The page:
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Title:The relation between atomic and molecular gas: the Magellanic Clouds and beyond
Author(s):Xue, Rui
Director of Research:Wong, Tony; ISM
Doctoral Committee Chair(s):Wong, Tony
Doctoral Committee Member(s):Chu, You-Hua; Looney, Leslie W.; Welty, Daniel
Department / Program:Astronomy
Discipline:Astronomy
Degree Granting Institution:University of Illinois at Urbana-Champaign
Degree:Ph.D.
Genre:Dissertation
Subject(s):Galaxies
Interstellar Medium (ISM)
Abstract:In this thesis, I employ two different observational techniques, ultraviolet spectroscopy and radio interferometry imaging, to study the atomic and molecular gas relation in the Large/Small Magellanic Clouds and 43 nearby galaxies. These galaxies demonstrate various galactic environments compared with the Milky Way and provide an ideal sample for testing the cloud-scale and galactic-scale models of the atomic-to-molecular transition and molecular cloud formation. From the absorption line analysis on archival data provided by the Far Ul- traviolet Spectroscopic Explorer, I found the molecular hydrogen absorbers trace the diffuse and translucent cloud components in the Magellanic Clouds. Although the absorbers’ veloc- ities generally agree with the large-scale kinematic structure revealed in HI 21cm emission, their physical properties are distinct from the gas revealed by the molecular gas emission in CO. The observed atomic-to-molecular gas relation derived from the absorbers, together with existing gas cloud models, suggest the possible existence of significant diffuse warm atomic gas along the ultraviolet absorption sight lines. In the second part of the thesis, I use high-resolution CO and HI 21cm observations of 45 nearby galaxies, including the Magel- lanic clouds, to analyze the spatial correlation of the interstellar gas in molecular and atomic phases and old stellar populations. The results suggest strong independent roles for galaxy metallicity and stellar-to-gas ratios in the atomic-to-molecular gas transition and are consis- tent with a self-regulation galaxy model of star formation and interstellar medium evolution. The model and observations highlight the importance of the diffuse atomic gas component in understanding the observed atomic and molecular gas relation at sub-kiloparsec and kilo- parsec scales. I conclude that it is essential to incorporate diffuse cloud components into theoretical models of galaxy ISM evolution and molecular cloud formation because of their important role in the galactic ecosystem.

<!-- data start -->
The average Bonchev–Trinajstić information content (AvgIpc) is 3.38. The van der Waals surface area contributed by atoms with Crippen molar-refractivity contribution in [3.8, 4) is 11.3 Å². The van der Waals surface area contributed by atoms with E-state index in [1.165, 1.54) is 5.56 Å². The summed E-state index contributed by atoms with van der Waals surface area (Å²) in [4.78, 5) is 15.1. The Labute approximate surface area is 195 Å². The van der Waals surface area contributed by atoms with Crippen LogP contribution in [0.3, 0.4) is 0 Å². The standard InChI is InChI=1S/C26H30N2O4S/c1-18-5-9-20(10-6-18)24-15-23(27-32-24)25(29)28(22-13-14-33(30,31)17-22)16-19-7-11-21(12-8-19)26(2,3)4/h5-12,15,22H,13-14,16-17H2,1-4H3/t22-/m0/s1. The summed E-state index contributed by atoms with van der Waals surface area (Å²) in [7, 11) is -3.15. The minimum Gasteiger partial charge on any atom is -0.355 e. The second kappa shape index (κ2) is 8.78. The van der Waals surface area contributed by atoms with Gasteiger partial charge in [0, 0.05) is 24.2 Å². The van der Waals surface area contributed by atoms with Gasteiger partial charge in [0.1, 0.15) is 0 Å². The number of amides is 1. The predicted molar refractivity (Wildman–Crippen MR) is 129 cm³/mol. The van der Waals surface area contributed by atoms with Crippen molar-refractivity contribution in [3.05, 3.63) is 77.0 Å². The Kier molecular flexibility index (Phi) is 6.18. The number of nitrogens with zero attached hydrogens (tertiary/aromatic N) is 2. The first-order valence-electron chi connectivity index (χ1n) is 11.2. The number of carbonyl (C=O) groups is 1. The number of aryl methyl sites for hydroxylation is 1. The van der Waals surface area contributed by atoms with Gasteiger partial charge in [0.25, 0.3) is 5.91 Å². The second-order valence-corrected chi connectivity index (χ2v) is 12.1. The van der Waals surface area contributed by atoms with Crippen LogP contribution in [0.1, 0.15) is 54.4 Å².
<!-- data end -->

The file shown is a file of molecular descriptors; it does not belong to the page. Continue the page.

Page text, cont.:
Issue Date:2015-06-09
Type:Thesis
URI:http://hdl.handle.net/2142/88236
Rights Information:Copyright 2015 Rui Xue
Date Available in IDEALS:2015-09-29
Date Deposited:August 201


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